Kinoko Turns Legumes into High-Quality Protein Foods Using Mycelium & SSF

Kinoko-Tech is an Israel-based B2B company developing high-quality protein plant-based foods by “harnessing fermentation to elevate healthy food to superfood”.

The company was founded in 2019 by Jasmin Ravid and Hadar Shohat, to supply food manufacturers and the food service industry with fermented fungi-based ingredients and products to be used as a source of high-quality protein. 

Solid state fermentation 

Kinoko claims it has developed a solid-state fermentation technology (SSF) platform that supports various fungi strains and legumes, enabling the company to make multiple mycelium-based foods. 

The company’s SSF process creates protein-packed nutritious foods containing all nine essential amino acids plus the legume’s fibres. Fermentation and the mycelium give the legumes an umami flavour which tastes like a “combination between lentils and mushrooms,” says Ravid.

kinoko's fungi-based product
© Kinoko

After the fermentation process, there is no further processing. The final products only include clean-label ingredients such as legumes, the fungus strain, salt, and spices, if added. “What you grow is what you eat, with the lentils still clearly visible,” commented Ravid to No Camels.

A range of possibilities

Depending on the vessel and space where the food is fermented, the final products can range from burgers, sausages, meatballs, kebabs, patties, and snack bars. 

To date, the company has ‘grown’ products using quinoa and lentils mixed with only one fungus strain to make its final products. Each fungus strain needs to undergo a different food safety regulatory approval, explains the company, leaving space for NPDs.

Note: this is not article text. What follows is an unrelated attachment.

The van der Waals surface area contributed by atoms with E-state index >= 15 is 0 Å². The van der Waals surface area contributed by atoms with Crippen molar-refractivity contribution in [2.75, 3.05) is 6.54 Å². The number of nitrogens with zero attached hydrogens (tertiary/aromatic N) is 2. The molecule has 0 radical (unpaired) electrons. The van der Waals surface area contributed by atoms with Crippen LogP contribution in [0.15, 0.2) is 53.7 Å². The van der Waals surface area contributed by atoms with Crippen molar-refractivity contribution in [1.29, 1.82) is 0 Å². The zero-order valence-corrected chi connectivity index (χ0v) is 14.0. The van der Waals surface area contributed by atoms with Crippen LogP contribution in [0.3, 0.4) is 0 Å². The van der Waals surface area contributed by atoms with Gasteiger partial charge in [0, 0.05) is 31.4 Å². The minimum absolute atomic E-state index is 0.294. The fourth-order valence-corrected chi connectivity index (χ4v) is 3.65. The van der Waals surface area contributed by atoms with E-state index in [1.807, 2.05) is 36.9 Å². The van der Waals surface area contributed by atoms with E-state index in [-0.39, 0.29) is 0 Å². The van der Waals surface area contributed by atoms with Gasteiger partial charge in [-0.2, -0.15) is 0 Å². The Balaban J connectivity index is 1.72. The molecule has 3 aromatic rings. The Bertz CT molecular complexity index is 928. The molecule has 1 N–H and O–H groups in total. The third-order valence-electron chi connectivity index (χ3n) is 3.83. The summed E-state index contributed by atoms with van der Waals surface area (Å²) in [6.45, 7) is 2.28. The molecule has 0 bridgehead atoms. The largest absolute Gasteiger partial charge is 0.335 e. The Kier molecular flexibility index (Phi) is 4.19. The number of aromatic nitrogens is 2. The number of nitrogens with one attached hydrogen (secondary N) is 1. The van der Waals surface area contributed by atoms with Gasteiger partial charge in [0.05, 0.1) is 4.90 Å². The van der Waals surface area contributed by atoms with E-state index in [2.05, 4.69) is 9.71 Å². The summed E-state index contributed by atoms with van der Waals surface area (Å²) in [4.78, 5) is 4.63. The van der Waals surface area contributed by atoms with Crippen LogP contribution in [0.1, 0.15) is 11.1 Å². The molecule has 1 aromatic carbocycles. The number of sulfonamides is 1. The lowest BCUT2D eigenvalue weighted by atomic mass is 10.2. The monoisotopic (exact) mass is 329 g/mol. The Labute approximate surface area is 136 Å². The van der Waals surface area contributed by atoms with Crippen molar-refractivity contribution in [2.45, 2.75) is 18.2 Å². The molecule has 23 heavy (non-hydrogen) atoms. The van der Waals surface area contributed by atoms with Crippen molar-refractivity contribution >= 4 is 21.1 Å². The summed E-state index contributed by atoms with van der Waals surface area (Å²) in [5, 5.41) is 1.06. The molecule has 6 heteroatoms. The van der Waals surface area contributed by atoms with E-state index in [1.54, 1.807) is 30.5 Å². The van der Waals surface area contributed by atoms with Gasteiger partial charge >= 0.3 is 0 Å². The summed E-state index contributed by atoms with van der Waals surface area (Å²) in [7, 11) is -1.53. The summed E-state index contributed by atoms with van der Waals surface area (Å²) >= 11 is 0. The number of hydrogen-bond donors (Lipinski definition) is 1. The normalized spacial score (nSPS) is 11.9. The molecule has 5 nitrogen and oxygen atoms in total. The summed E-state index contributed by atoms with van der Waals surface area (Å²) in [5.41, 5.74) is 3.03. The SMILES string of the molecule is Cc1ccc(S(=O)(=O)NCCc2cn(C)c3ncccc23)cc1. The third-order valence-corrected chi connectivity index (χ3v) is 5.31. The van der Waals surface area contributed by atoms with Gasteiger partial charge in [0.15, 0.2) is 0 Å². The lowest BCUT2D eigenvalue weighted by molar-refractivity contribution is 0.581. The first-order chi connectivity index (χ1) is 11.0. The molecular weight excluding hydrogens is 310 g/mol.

kinoko's fungi based food
© Kinoko

Kinoko’s products are different in taste and texture from Tempeh, which uses a specific fungus strain, Rhizopus, which gives it its distinct characteristics.

Seeking regulatory approvals

Kinoko has already completed the self-affirmed GRAS process for its foods, stating that its mycelium-based products are safe to eat and that it is planning to seek a ‘no questions’ letter from Israel’s FDA.

The company has a pilot facility and plans to start supplying a small number of products in Q2 2023 when it gets approval from regulators. In an interview for FOOD Navigator, Ravid described that the company is designing a commercial production facility capable of producing between 20 and 50 tonnes per month to supply the alternative protein market with ingredients and products which offer a texture, flavour and mouthfeel that do not mimic that of animal meat.

“We have created a unique fermentation platform allowing us to grow superfood in a new way, with the powers of plants and the magic of fungi. We have created a super nutritious product. Rich in protein and unique dietary fibers and contains all nine essential amino acids to create a complete protein,” says Kinoko on the company’s website.

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